The film shows a society that is fed up with its 40-year rule of the Institutional Revolutionary Party (PRI), who retained power since 1929 through rigged elections, by portraying the June 1971 Corpus Christie massacre, during which at least 120 protesting students were slaughtered. Since student unrest erupted in 1968 (similar to the US, France and elsewhere), the PRI had begun Mexico’s so-called Dirty War. With help from the CIA, Mexico’s government trained paramilitary groups to rape, murder and pillage revolutionaries in the countryside, away from the public and press, and infiltrate student groups to stoke violence during protests. In Roma, Fermin, a young man Cleo dates, is into martial arts and is seen training alongside others in a secretive paramilitary force. Though there had been other horrible political violence, such as 1968’s Tlatelolco massacre, the Corpus Christi Massacre truly awakened more people to the reality of the government oppression.

Its relatable scenes

Despite covering the tragic event, two-thirds of Roma is a straight-up family drama, which makes it relatable. There is an authenticity to the life in Mexico City that evokes the Latinx experience. Scenes with Cleo handwashing clothing outside is a reality many Latin Americans have today and is a vivid memory to those who travel back to their parents’ lands. As a child, I would accompany my aunt while she hand-washed my clothes on the roof with just a huge bucket of water and hand soap. Washing machines seem easily accessible, but many in Latin America are not so privileged.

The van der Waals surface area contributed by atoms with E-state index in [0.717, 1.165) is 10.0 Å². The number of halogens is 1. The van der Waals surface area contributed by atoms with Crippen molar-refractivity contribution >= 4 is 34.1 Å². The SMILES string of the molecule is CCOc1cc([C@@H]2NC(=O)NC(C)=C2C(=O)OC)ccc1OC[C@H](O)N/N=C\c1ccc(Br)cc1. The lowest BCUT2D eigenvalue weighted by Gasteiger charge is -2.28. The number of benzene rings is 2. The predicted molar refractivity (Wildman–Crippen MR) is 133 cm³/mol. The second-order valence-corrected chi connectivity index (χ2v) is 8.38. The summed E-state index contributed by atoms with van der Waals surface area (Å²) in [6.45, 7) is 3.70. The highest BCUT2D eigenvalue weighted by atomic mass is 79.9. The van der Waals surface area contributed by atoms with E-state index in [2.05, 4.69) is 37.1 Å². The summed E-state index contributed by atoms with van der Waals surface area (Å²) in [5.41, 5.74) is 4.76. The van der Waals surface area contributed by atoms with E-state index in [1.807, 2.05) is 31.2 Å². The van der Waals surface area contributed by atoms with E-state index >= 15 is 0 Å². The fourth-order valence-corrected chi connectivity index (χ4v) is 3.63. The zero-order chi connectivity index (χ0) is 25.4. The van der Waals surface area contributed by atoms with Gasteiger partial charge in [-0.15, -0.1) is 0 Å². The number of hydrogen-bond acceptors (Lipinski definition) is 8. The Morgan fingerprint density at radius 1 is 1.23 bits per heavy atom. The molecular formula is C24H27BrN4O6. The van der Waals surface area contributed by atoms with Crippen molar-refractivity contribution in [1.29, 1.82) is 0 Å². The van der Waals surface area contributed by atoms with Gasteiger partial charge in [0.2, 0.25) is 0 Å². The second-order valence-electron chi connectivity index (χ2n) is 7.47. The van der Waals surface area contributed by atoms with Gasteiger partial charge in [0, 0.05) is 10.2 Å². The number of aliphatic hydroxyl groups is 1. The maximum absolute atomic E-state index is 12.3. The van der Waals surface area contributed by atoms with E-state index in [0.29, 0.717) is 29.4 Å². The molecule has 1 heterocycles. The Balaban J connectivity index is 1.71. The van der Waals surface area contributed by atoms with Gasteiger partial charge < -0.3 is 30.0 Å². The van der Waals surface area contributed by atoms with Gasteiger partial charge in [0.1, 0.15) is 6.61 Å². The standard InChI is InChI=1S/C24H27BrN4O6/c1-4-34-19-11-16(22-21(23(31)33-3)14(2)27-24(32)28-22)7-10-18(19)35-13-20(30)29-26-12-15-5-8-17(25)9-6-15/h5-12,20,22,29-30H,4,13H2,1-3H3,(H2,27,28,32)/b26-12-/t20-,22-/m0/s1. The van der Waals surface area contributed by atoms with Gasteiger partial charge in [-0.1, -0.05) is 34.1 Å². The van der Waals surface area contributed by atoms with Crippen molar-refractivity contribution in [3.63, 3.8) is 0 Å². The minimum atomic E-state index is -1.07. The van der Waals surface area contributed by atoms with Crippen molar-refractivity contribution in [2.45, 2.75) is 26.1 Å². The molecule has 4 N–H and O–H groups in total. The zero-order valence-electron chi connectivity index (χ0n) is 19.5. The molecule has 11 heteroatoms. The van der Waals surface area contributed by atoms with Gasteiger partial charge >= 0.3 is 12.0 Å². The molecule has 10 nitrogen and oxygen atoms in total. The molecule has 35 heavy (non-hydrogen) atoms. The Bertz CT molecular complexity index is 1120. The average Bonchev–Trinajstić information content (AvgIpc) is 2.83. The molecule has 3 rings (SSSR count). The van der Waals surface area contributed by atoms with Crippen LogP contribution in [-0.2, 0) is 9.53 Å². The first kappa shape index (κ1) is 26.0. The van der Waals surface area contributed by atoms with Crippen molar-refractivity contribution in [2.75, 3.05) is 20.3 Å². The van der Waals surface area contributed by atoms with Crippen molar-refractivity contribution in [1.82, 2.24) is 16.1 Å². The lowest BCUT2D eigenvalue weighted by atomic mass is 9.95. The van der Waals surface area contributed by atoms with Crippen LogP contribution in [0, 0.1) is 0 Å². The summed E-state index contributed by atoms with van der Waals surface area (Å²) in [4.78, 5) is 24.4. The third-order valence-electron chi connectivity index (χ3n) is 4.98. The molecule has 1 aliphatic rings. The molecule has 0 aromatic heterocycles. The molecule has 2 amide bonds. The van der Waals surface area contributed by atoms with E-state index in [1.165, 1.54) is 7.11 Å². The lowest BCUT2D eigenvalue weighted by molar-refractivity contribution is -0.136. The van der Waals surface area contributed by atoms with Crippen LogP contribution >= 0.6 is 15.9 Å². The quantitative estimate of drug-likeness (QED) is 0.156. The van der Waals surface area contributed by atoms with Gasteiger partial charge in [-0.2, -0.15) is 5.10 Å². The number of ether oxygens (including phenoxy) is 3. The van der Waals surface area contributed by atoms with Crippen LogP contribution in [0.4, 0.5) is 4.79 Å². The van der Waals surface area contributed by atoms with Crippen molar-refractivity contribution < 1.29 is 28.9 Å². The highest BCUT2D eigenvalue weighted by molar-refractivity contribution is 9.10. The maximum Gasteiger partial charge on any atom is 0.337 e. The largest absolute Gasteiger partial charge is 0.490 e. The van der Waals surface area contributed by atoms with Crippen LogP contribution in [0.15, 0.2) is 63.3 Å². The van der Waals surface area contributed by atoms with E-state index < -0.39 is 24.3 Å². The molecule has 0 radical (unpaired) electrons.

The movie is shown from Cleo’s perspective. Like Cleo, many immigrants come to the states as domestic workers. They make connections and find jobs for family members or people from their areas. They build new communities in the areas where they migrate. But there is always an insider-outsider dilemma at play for nannies and live-in help. Cleo and the mother, Sofia, can connect as oppressed women, but their economic inequality and ethnic differences compound emotional estrangement. Nevertheless, the hired help are ones raising the children hands-on, and Cleo sees them as a family of her own. Silent frames featuring the young domestic workers with the kids project their tight bonds. Since about 90 percent of the film is from Cuarón’s memory, it’s clear that Cleo represents Cuarón’s real-life nanny, who was there for him more than his own mom. This, of course, happens in many cases but is rarely discussed.

Its stunning cinematography

Roma is a visual feast to behold. Cuarón’s storytelling is done through pictures, with each frame carefully thought out. Black-and-white imagery lends an authoritative sense of the documented past, but instead of being grainy, it is crisp, almost painterly. This is because Cuarón shot in digital color and then added all in the shades of gray afterward with the latest software magic.

You can catch Roma on Netflix.